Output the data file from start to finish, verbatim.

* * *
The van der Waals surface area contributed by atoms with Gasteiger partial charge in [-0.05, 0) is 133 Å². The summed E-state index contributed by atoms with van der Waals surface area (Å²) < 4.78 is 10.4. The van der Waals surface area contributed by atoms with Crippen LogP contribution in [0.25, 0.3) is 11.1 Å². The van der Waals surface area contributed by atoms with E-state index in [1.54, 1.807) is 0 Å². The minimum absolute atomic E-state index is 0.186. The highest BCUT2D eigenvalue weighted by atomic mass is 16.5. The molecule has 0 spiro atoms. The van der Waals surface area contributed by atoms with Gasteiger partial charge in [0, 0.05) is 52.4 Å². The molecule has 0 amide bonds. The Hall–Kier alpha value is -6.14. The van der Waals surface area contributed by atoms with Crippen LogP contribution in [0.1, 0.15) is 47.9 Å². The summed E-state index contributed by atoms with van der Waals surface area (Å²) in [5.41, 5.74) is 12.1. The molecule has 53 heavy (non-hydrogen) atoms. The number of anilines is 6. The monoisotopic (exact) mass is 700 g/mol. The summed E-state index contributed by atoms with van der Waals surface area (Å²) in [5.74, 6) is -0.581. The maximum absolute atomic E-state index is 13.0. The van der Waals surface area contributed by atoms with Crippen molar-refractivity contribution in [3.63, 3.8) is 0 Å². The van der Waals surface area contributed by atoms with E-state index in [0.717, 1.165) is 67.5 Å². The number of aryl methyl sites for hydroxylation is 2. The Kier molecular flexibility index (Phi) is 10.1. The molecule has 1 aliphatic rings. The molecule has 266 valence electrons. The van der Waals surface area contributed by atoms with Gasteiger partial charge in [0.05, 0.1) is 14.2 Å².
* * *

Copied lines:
The van der Waals surface area contributed by atoms with Gasteiger partial charge in [-0.05, 0) is 133 Å². The summed E-state index contributed by atoms with van der Waals surface area (Å²) < 4.78 is 10.4. The van der Waals surface area contributed by atoms with Crippen LogP contribution in [0.25, 0.3) is 11.1 Å². The van der Waals surface area contributed by atoms with E-state index in [1.54, 1.807) is 0 Å². The minimum absolute atomic E-state index is 0.186. The highest BCUT2D eigenvalue weighted by atomic mass is 16.5. The molecule has 0 spiro atoms. The van der Waals surface area contributed by atoms with Gasteiger partial charge in [0, 0.05) is 52.4 Å². The molecule has 0 amide bonds. The Hall–Kier alpha value is -6.14. The van der Waals surface area contributed by atoms with Crippen LogP contribution in [0.1, 0.15) is 47.9 Å². The summed E-state index contributed by atoms with van der Waals surface area (Å²) in [5.41, 5.74) is 12.1. The molecule has 53 heavy (non-hydrogen) atoms. The number of anilines is 6. The monoisotopic (exact) mass is 700 g/mol. The summed E-state index contributed by atoms with van der Waals surface area (Å²) in [5.74, 6) is -0.581. The maximum absolute atomic E-state index is 13.0. The van der Waals surface area contributed by atoms with Crippen molar-refractivity contribution in [3.63, 3.8) is 0 Å². The van der Waals surface area contributed by atoms with E-state index in [0.717, 1.165) is 67.5 Å². The number of aryl methyl sites for hydroxylation is 2. The Kier molecular flexibility index (Phi) is 10.1. The molecule has 1 aliphatic rings. The molecule has 266 valence electrons. The van der Waals surface area contributed by atoms with Gasteiger partial charge in [0.05, 0.1) is 14.2 Å².